Read CHAPTER V of Kastle Krags A Story of Mystery, free online book, by Absalom Martin, on ReadCentral.com.

After Nealman and I had each smoked a cigarette, I thought of a little plan that might increase his guest’s interest in the week’s shoot and hunt. He had been right when he said that even incredible legends, believed by no one, still add flavor to the country manor. I didn’t see why we shouldn’t turn them into account.

“I’ve got an idea,” I told him, “and it all depends whether or not you’ve already sent the invitations to your guests.”

“No, I haven’t just haven’t got around to it,” he answered. “All I was going to do was to write to about nine or ten of my men friends. I don’t suppose all of them can come.”

“Good. I thought it might be interesting if we worked that legend into the invitation just to add a little spice to the fishing and hunting. It might serve to waken a little extra interest in your party. Of course it includes poking fun at the ferocious Jason and his treasure.”

“They’ll have a lot more fun poked at them before we’re done. As I told you only the colored people take them seriously at all.”

I took out my fountain pen, found a scrap of paper, and drew something like this:

The Treasure is
guarded by
awful sea-monster

P.S. Bring rods and guns. Turkey,
quail, deer, sea-fish. All that makes
the sportsman’s heart be glad.

R.S.V.P.]

As my only drawing experience consisted in portraying specimens, it had no artistic pretensions whatever.

He seemed pleased, adopted the plan in an instant, then began to write down the names of his guests so that I could prepare an invitation for each. Most of them, I observed, lived in great cities to the North, New York and Boston particularly, and one or two of the men were more or less nationally known. The first half dozen names came easy. Then he paused, frowning.

“I wish I knew what to do about this bird,” he muttered, as much to himself as to me. “Killdare, I don’t suppose you’ve ever heard of him Major Kenneth Dell?”

I shook my head. “Not that I remember.”

“Well, I haven’t either yet I suppose he’s a good sportsman. In the last few weeks he’s got close to my best friend, Bill Van Hope, and Bill asked me to ask him down for this shoot. Says he’s a distinguished man, the best of fellows, and is simply wild to try Floridan game. Oh, I’ll put him down. If Bill recommends him he must be the goods.”

He completed the list in a moment, then his duties calling him elsewhere, he left me in the study to prepare the invitations. And the hour turned out fortunately for me, after all. Thinking that the room was empty, Edith Nealman came back to her desk.

All the gold in Jason’s chest could not have bought a more lovely picture than she made, standing framed in the doorway. She was dressed in a spotless cotton middy-suit, and the red scarf at her throat brought out to perfection the light in her eyes and the high color in her cheeks. Then she came in and inspected the invitations.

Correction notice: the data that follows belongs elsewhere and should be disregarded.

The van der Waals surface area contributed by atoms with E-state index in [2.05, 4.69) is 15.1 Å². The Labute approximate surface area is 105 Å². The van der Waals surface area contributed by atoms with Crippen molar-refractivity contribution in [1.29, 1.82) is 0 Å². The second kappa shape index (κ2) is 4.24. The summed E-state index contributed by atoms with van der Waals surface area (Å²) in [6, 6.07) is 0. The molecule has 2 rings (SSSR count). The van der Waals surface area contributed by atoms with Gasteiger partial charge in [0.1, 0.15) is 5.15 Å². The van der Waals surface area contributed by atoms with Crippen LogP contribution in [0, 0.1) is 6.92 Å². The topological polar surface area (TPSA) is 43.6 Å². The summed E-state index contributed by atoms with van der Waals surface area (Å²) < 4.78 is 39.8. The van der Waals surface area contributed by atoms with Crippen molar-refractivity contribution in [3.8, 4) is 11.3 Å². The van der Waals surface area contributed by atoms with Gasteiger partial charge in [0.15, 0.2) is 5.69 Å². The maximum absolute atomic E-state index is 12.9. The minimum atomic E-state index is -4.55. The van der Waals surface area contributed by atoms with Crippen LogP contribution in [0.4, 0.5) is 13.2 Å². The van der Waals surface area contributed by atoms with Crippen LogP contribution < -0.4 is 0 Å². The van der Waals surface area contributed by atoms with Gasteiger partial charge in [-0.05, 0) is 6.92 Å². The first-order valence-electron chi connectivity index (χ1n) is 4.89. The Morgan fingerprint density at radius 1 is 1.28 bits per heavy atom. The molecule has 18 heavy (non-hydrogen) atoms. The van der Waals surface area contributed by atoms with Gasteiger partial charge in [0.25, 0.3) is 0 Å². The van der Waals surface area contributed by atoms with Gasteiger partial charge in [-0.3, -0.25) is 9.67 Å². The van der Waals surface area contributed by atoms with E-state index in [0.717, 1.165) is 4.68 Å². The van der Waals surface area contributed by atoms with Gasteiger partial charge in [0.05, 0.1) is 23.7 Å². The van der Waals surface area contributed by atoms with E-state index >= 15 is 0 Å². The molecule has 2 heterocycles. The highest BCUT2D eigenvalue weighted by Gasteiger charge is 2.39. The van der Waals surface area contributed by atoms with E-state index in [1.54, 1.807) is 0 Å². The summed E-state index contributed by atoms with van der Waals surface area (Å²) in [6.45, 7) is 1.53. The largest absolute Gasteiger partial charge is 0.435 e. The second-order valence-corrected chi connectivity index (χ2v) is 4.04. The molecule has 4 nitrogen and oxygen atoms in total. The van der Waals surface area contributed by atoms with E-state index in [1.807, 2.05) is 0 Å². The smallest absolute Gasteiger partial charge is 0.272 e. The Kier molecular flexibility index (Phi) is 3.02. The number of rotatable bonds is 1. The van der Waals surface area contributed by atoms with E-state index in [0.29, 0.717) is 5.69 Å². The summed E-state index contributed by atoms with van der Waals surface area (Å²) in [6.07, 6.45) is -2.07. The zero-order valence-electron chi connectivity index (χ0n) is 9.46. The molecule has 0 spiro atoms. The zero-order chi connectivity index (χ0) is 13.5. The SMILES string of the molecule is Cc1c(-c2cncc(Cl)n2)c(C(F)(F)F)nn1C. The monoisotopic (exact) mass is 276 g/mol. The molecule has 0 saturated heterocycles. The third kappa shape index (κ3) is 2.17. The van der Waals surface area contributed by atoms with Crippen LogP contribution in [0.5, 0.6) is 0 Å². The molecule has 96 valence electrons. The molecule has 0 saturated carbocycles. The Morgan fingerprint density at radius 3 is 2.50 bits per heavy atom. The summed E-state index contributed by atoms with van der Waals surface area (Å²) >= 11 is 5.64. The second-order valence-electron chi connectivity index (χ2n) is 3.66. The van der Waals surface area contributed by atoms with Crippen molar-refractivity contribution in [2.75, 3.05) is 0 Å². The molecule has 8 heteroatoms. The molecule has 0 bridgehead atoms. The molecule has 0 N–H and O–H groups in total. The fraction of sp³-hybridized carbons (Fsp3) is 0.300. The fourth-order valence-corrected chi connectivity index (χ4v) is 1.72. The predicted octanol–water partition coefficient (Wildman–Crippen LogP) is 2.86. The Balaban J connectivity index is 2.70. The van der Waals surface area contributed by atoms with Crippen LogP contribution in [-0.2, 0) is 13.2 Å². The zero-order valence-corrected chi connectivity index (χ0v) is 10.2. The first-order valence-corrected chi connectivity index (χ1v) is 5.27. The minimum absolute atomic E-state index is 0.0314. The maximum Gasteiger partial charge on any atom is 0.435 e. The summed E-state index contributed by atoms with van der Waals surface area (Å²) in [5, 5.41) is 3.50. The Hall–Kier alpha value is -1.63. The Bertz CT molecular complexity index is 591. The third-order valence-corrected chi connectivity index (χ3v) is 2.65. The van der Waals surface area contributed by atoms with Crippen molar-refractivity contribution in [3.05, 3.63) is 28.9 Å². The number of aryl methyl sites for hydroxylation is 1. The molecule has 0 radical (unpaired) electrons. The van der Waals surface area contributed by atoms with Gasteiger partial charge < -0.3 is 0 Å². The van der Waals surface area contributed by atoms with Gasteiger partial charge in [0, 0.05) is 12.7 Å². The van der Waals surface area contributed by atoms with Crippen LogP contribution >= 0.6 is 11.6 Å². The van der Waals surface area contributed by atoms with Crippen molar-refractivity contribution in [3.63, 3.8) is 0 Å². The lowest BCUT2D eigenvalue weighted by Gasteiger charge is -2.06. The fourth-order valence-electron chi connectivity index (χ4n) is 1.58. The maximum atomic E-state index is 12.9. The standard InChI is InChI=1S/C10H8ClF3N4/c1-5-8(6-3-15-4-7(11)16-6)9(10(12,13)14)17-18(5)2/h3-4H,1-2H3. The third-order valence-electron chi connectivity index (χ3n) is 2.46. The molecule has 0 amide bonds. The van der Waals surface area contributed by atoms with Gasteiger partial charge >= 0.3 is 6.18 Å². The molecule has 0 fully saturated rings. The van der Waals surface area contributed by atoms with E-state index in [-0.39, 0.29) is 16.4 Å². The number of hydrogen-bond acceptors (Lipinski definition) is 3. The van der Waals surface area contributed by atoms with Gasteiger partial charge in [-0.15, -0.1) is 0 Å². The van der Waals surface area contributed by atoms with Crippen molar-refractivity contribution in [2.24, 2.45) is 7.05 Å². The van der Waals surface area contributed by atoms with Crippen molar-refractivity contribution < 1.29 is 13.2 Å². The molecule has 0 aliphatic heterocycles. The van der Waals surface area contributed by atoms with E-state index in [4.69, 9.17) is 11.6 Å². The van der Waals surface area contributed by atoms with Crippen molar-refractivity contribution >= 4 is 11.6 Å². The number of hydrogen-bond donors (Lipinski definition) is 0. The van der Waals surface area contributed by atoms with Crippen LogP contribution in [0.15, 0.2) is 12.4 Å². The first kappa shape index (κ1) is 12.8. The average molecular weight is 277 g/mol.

There was no occasion for me to leave at once. We talked a while, on everything under the sun, and every minute something that was like delight kept growing within me. She’d been up against the world, this girl that chattered so gayly in the big, easy office-chair. She had known poverty, a veritable struggle for existence; yet they hadn’t hardened her in the least. No one I had ever met had possessed a sweeter, truer outlook, an unfeigned friendliness and comradeship for every decent thing that lived. Maybe you’d call it a childish simplicity, but I didn’t stop to consider what it was. I only knew that she was the prettiest and the sweetest girl I’d ever seen, and I was going to spend every moment possible in her presence.

Oh, but I loved to hear her laugh! I kept my brain busy thinking up things to say to her, that might waken that rippling sound of silver bells! I liked to see her eyes grow serious, and her lips half-pout as some delightful, fanciful thought played hide-and-seek in her mind. She had imagination, this niece of Grover Nealman. Perhaps, after all, it was the secret of her charm. I didn’t doubt for a moment but that she read romantic novels by the score, but I, for one, wouldn’t hold the fact against her.

We talked over the legend of Jason’s chest; and I was a little surprised at her devoted interest in it. Evidently the savage tale had gone straight home to her imagination. Whether she put the least credence in it I couldn’t tell.

It came about, in the twilight hour, that we walked together down to the craggy shore of the lagoon. Then we stood and watched the light dying on the blue-green water.

Once more the tide was rolling in. The waves beat with a startling fury over and against the rock wall, and in the half-light the white stones looked like the foam-covered fangs of a mighty sea-monster, raging at our intrusion. The water swept through the little crevices in the wall, and the cool spray, refreshing after the tropic day, swept against our faces.

The gray sand stretched down to the desolate sea. A plover uttered his disconsolate, wailing cry far out to sea. Some dark heron or bittern rose croaking from beside the lagoon, then flapped awkwardly away. I felt the girl’s hand on my arm as she drew closer to my side.

A worthy place this manor house of Nealman. Vague thoughts, not quite in keeping with the ordered dimensions of life, had hold of my mind. Presently the girl’s grip tightened, and she pointed toward the lagoon.

I saw her face before I followed her gesture. I didn’t get the idea that she was frightened. Rather she was smiling, quietly, and her eyes glistened.

Seventy yards out, and perhaps fifteen yards back from the Bridge, great bubbles were bursting upward through the blue-green troubled waters. Some mysterious action of the currents, stirred by the tides, was the unquestioned cause; yet both of us were stirred by the same fancy. It was as if some great, air-breathing sea-monster was exhaling beneath the waves.